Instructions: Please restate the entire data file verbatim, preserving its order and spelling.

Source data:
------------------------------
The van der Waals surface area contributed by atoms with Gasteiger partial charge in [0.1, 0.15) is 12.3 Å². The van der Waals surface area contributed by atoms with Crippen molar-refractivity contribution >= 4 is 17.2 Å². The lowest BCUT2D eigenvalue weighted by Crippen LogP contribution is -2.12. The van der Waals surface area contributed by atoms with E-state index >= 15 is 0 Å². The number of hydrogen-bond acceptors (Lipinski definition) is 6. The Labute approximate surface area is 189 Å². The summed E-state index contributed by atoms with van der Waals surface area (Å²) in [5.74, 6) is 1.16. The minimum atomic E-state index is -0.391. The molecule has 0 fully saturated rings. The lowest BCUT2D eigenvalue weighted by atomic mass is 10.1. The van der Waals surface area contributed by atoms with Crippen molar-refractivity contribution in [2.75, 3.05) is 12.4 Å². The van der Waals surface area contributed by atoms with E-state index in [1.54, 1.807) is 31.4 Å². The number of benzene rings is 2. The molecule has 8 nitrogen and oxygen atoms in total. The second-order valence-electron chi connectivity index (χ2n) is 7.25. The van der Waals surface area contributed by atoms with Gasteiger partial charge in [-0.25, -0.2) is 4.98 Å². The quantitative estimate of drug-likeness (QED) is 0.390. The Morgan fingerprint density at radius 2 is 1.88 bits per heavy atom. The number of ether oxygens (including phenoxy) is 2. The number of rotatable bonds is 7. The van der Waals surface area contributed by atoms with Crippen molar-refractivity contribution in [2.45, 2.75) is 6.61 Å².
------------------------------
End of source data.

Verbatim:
The van der Waals surface area contributed by atoms with Gasteiger partial charge in [0.1, 0.15) is 12.3 Å². The van der Waals surface area contributed by atoms with Crippen molar-refractivity contribution >= 4 is 17.2 Å². The lowest BCUT2D eigenvalue weighted by Crippen LogP contribution is -2.12. The van der Waals surface area contributed by atoms with E-state index >= 15 is 0 Å². The number of hydrogen-bond acceptors (Lipinski definition) is 6. The Labute approximate surface area is 189 Å². The summed E-state index contributed by atoms with van der Waals surface area (Å²) in [5.74, 6) is 1.16. The minimum atomic E-state index is -0.391. The molecule has 0 fully saturated rings. The lowest BCUT2D eigenvalue weighted by atomic mass is 10.1. The van der Waals surface area contributed by atoms with Crippen molar-refractivity contribution in [2.75, 3.05) is 12.4 Å². The van der Waals surface area contributed by atoms with E-state index in [1.54, 1.807) is 31.4 Å². The number of benzene rings is 2. The molecule has 8 nitrogen and oxygen atoms in total. The second-order valence-electron chi connectivity index (χ2n) is 7.25. The van der Waals surface area contributed by atoms with Gasteiger partial charge in [-0.25, -0.2) is 4.98 Å². The quantitative estimate of drug-likeness (QED) is 0.390. The Morgan fingerprint density at radius 2 is 1.88 bits per heavy atom. The number of ether oxygens (including phenoxy) is 2. The number of rotatable bonds is 7. The van der Waals surface area contributed by atoms with Crippen molar-refractivity contribution in [2.45, 2.75) is 6.61 Å².